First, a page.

Mitchell man shares personal story to help prevent distracted driving crashes


MITCHELL, S.D. (KELO) – Distracted driving kills an average of nine people every day in America, according to AAA.

If that number doesn’t make you want to put your phone down behind the wheel, then perhaps one man’s story will. 

It was 2010.  Justin Iburg was driving home when he got a text message.

Without thinking, he pulled out his phone, read the message and that’s when it happened. 

He ended up hitting and killing a motorcyclist who was stopped at a construction site near Mitchell.

Iburg still thinks about that tragic day.

“Well, I took a man’s life so I feel like I should make up for that. I feel like I should try to save lives,” Iburg said. 

That’s exactly why he’s sharing his message about distracted driving. 

Iburg spoke to students in Mitchell as a part of AAA’s new campaign “Don’t drive intoxicated. Don’t drive intexticated.”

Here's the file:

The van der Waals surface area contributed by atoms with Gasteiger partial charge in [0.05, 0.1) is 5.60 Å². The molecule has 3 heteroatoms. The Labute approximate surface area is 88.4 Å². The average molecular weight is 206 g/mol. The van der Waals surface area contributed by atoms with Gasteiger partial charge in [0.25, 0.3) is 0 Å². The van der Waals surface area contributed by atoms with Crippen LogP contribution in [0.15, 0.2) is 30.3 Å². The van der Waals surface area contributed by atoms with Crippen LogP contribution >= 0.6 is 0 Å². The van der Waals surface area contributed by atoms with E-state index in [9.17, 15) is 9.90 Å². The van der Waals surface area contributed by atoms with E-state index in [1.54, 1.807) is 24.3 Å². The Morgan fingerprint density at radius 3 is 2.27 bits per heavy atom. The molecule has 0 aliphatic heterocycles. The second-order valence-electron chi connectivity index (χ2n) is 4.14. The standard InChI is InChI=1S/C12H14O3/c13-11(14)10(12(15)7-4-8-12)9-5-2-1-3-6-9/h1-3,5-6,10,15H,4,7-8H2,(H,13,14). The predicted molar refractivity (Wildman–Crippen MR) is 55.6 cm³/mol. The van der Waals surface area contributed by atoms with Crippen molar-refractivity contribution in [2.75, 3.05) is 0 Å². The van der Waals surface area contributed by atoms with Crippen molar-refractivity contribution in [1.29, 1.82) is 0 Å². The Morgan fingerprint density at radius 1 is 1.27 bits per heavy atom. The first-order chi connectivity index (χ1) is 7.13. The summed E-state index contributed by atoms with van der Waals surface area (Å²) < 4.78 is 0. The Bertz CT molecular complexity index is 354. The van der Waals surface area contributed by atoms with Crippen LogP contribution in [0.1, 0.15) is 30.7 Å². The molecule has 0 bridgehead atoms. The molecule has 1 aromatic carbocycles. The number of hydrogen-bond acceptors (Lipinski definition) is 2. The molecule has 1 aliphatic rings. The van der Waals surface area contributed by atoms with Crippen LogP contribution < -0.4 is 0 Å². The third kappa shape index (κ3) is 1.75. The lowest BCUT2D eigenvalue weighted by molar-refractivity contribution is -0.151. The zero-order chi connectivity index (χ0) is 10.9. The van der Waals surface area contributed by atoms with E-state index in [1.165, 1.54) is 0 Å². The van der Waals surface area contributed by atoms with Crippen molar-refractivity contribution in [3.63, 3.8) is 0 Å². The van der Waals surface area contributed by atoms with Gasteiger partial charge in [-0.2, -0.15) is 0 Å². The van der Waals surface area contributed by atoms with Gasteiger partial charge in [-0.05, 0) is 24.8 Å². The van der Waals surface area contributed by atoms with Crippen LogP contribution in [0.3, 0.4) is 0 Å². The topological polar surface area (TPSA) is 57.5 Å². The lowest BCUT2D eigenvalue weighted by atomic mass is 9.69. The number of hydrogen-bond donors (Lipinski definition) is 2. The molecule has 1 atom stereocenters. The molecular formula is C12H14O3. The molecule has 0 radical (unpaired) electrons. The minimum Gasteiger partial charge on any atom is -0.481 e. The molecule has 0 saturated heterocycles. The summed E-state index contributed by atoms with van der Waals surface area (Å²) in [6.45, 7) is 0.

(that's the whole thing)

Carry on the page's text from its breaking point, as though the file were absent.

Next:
“Distracted driving is a huge problem because we’re not just talking about people who text and drive. We’re talking about people who are distracted even with their kids, a pet, or something like that,” AAA Public and Government Affairs Manager Marilyn Buskohl said. 

Tuesday was the launch of the program, but Buskohl says they’ll be taking their message to more schools. 

“It only takes one or two seconds for a situation to happen where there’s a crash,” Buskohl said. 

That’s something Iburg found out the hard way. 

“Just that one second it takes to look down at your phone; it can happen to anyone. You’re risking someone else’s life or even your own,” Iburg said. 

It’s an important message not just for the students, but for all drivers. 

The Highway Patrol also took part in the presentation Tuesday. 

AAA wants people to take a pledge to help prevent distracted driving.

Copyright 2020 Nexstar Broadcasting, Inc. All rights reserved. This material may not be published, broadcast, rewritten, or redistributed.


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